Posted on September 13, 2004

Take the Medicine

L. A. Times, Sep. 12

The Los Angeles County Board of Supervisors may not have a clue on what to do about the troubled Martin Luther King Jr./Charles R. Drew Medical Center, but it does know this much: It wants the county-owned hospital out of the headlines.

For years, the supervisors have tolerated King/Drew’s life-threatening problems and obscured them behind the closed doors of lawsuit settlements and between the covers of scathing federal and state reports. For the last year, however, the hospital’s long pattern of failure — desperately ill patients ignored and left to die, dangerous medication mix-ups, undertrained and unsupervised nurses, shady business dealings, doctored patient charts and timecards — has leaped into the public eye through insistent reporting by The Times.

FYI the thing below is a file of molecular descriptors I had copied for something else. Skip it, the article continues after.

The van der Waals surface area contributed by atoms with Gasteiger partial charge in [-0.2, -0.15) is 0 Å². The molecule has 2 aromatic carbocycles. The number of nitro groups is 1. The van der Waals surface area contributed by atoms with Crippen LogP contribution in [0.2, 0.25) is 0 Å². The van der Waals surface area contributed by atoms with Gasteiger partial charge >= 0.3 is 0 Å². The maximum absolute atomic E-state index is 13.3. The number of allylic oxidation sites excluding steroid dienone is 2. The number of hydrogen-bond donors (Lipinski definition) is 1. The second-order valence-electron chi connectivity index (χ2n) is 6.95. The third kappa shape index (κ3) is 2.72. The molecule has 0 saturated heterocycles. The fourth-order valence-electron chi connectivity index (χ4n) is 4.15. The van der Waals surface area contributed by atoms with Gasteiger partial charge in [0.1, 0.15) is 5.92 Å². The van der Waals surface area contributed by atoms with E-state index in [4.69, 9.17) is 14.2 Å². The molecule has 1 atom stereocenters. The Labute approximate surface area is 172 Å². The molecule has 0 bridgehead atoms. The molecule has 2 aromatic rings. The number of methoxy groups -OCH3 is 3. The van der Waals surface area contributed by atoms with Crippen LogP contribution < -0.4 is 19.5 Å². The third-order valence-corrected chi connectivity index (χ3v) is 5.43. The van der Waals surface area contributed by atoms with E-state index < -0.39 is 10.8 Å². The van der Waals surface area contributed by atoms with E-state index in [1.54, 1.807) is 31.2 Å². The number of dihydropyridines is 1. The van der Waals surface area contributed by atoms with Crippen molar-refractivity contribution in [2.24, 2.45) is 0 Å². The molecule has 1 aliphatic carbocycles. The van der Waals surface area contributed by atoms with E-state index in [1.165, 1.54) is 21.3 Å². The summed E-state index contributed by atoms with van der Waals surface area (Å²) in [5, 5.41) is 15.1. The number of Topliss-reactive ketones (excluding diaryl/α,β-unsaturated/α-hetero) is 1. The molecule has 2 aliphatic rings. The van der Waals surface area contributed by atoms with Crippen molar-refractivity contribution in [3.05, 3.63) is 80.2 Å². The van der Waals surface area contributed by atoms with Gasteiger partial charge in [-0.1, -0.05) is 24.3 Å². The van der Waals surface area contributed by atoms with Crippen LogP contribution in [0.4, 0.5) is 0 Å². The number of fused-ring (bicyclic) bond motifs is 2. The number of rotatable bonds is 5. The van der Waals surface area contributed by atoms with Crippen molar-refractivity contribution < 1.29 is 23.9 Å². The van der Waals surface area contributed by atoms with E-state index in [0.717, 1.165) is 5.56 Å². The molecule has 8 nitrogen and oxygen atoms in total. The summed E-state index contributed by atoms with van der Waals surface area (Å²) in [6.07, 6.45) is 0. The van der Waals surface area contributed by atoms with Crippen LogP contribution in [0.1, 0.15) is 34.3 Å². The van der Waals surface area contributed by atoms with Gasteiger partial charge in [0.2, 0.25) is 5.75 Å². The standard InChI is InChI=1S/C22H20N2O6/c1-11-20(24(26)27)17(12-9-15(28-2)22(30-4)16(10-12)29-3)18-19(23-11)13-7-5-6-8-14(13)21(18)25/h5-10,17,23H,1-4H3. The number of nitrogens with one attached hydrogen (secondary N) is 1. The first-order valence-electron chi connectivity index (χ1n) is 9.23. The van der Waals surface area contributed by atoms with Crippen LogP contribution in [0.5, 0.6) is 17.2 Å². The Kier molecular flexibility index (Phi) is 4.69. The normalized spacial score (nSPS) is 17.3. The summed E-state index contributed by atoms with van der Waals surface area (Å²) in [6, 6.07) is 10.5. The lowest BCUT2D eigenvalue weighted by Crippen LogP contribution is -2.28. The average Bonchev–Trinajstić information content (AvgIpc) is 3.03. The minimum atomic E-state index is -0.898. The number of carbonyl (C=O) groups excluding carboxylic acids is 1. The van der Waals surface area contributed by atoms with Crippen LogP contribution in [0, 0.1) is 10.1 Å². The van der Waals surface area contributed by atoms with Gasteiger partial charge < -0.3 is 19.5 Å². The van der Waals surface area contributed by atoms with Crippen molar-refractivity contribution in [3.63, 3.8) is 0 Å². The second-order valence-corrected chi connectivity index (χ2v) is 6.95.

Auditors last month released a report, ordered by Garthwaite, on the county’s contract with the private Drew medical school, which trains the graduate-level physicians, or residents, who serve as the medical staff at King hospital. The county pays Drew $13.6 million a year — 57% more per resident than it pays Harbor/UCLA Medical Center to run a much better-regarded training program. But Drew keeps such pathetic records that no one can say where the money goes, except to department chairmen who earn 31% more than their Harbor/UCLA counterparts. (So much for the old excuse that King/Drew’s problems stem from stinginess on the county’s part.)

Shocking as they were, the audit’s findings were in line with recent Times stories on sloppy, if not criminal, bookkeeping throughout the medical center. King/Drew paid nearly $1 million in the last five years to a surgical instrument company owned by one of its orthopedic surgeons. Not only did this violate the county’s conflict-of-interest laws, the disposable devices cost twice as much as more conventional (and reusable) instruments preferred by most hospitals. Another orthopedic surgeon lied on his timecards and referred patients from King/Drew to his private practice.